I have a statement on the attack that took place in Afghanistan today.
The Secretary-General strongly condemns today’s attack inside a mosque during Friday prayers in Nangarhar province, eastern Afghanistan, which resulted in scores of civilians killed and dozens more injured, including children. Those responsible for this attack must be held to account.
The Secretary-General extends his deepest sympathy and condolences to the families of the victims and wishes a speedy recovery to those injured. He reiterates the solidarity of the United Nations with the people and Government of Afghanistan.
On Saturday, the Secretary-General will be in Washington, D.C. to attend the annual meetings of the World Bank Group and the International Monetary Fund (IMF).
He will participate in the Small States Forum, the meeting of the International Monetary and Financial Committee and a meeting of the Finance Ministers Coalition on Climate Finance. The Secretary-General will be in Washington just for a few hours and be back Saturday evening in New York.
Turning to Syria, following the announcement of a 120-hour ceasefire on 17 October, the Office for the Coordination of Humanitarian Affairs (OCHA) says the situation is reportedly calm in most areas, with the exception of Ras al-Ain, where shelling and gunfire continued to be reported earlier today.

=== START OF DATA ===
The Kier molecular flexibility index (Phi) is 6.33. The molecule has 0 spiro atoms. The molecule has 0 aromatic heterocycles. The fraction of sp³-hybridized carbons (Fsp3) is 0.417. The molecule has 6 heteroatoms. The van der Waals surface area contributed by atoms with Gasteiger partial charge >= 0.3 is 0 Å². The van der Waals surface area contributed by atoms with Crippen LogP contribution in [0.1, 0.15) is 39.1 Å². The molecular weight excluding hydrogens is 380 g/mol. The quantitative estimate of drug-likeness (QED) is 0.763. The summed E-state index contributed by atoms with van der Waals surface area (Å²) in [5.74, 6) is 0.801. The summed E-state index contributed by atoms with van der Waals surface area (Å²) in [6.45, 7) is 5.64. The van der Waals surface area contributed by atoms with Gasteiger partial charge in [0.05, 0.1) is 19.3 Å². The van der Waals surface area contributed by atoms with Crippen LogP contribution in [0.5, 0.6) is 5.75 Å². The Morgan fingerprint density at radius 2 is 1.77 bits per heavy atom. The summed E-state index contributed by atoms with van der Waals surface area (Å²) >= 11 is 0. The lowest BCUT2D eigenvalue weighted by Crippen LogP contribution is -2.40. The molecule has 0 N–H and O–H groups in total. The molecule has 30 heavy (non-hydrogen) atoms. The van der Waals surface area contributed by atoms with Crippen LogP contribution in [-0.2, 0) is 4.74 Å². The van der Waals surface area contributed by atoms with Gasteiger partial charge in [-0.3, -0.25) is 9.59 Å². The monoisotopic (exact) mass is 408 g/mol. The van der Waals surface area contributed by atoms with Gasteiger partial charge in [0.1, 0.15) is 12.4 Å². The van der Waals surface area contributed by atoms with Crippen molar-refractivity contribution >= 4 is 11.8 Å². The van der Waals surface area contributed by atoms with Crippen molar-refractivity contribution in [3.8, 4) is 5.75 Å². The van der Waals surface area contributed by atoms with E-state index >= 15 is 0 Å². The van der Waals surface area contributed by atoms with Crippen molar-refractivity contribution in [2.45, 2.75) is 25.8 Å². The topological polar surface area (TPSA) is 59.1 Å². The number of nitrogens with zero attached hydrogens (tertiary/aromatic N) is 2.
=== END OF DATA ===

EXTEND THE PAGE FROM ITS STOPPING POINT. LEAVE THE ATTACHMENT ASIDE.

Yesterday alone, 16,250 people reportedly were displaced from communities in northern Aleppo towards Manbij. Displaced families are staying with relatives or in informal settlements.
Despite challenges, humanitarian partners continue to assist people in need where access is possible. Focus has been on support to those newly displaced – both in collective shelters and in host communities – as well as in the camps.
More than 60,000 people have been supported in the last 48 hours. Distribution of winter items in camps has begun, with distributions completed at the Mahmoudli and al Roj camps. Further distributions are planned in the coming days.
Stocks of food and medicine are in place to meet many of the immediate needs. The necessary pipelines for bringing aid into the area and referral pathways to move those in need to adequate care facilities have also been established.
The World Health Organization’s Emergency Committee met earlier today in Geneva to determine whether the Ebola outbreak in the Democratic Republic of the Congo is still a health emergency of international concern.
This decision is scheduled to be announced shortly.
Now, in the DRC itself, in the past 3 weeks, have brought some encouraging progress. There has been a decrease in the number of new confirmed cases taking place in fewer areas. While this is good news, the new cases are occurring in zones with challenges linked to access and insecurity. WHO also warns that the risk of resurgence remains very high.
The UN Integrated Office in Haiti (BINUH) started its operations 2 days ago.
We issued a statement yesterday afternoon, in which the Secretary-General reaffirmed the continuous commitment of the United Nations to support the Haitian people on their path to peace and development, through a new partnership.